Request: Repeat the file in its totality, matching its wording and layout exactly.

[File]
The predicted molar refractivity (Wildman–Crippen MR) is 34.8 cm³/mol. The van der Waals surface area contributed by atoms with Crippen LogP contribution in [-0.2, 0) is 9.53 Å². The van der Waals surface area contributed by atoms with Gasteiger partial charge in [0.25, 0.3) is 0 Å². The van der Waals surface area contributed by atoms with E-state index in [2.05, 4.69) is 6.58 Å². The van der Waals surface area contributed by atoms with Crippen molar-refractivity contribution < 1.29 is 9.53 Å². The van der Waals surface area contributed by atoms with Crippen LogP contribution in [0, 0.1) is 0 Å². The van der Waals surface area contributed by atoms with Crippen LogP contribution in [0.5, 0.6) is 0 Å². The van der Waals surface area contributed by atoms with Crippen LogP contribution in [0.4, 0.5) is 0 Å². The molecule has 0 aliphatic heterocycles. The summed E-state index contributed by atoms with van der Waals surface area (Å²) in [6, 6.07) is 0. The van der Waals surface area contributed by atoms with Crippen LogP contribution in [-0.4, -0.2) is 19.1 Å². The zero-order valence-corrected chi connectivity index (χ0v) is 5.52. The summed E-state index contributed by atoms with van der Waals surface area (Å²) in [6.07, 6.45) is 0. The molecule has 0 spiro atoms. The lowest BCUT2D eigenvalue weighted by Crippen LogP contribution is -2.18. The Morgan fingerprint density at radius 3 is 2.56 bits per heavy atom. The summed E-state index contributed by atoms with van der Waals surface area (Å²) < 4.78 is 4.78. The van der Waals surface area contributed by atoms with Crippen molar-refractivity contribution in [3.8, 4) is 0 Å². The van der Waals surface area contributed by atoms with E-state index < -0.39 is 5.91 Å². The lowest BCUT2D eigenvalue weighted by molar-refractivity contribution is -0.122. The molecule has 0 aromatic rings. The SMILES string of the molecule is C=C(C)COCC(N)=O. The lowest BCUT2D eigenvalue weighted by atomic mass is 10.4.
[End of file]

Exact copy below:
The predicted molar refractivity (Wildman–Crippen MR) is 34.8 cm³/mol. The van der Waals surface area contributed by atoms with Crippen LogP contribution in [-0.2, 0) is 9.53 Å². The van der Waals surface area contributed by atoms with Gasteiger partial charge in [0.25, 0.3) is 0 Å². The van der Waals surface area contributed by atoms with E-state index in [2.05, 4.69) is 6.58 Å². The van der Waals surface area contributed by atoms with Crippen molar-refractivity contribution < 1.29 is 9.53 Å². The van der Waals surface area contributed by atoms with Crippen LogP contribution in [0, 0.1) is 0 Å². The van der Waals surface area contributed by atoms with Crippen LogP contribution in [0.5, 0.6) is 0 Å². The van der Waals surface area contributed by atoms with Crippen LogP contribution in [0.4, 0.5) is 0 Å². The molecule has 0 aliphatic heterocycles. The summed E-state index contributed by atoms with van der Waals surface area (Å²) in [6, 6.07) is 0. The van der Waals surface area contributed by atoms with Crippen LogP contribution in [-0.4, -0.2) is 19.1 Å². The zero-order valence-corrected chi connectivity index (χ0v) is 5.52. The summed E-state index contributed by atoms with van der Waals surface area (Å²) in [6.07, 6.45) is 0. The molecule has 0 spiro atoms. The lowest BCUT2D eigenvalue weighted by Crippen LogP contribution is -2.18. The Morgan fingerprint density at radius 3 is 2.56 bits per heavy atom. The summed E-state index contributed by atoms with van der Waals surface area (Å²) < 4.78 is 4.78. The van der Waals surface area contributed by atoms with Crippen molar-refractivity contribution in [3.8, 4) is 0 Å². The van der Waals surface area contributed by atoms with E-state index < -0.39 is 5.91 Å². The lowest BCUT2D eigenvalue weighted by molar-refractivity contribution is -0.122. The molecule has 0 aromatic rings. The SMILES string of the molecule is C=C(C)COCC(N)=O. The lowest BCUT2D eigenvalue weighted by atomic mass is 10.4.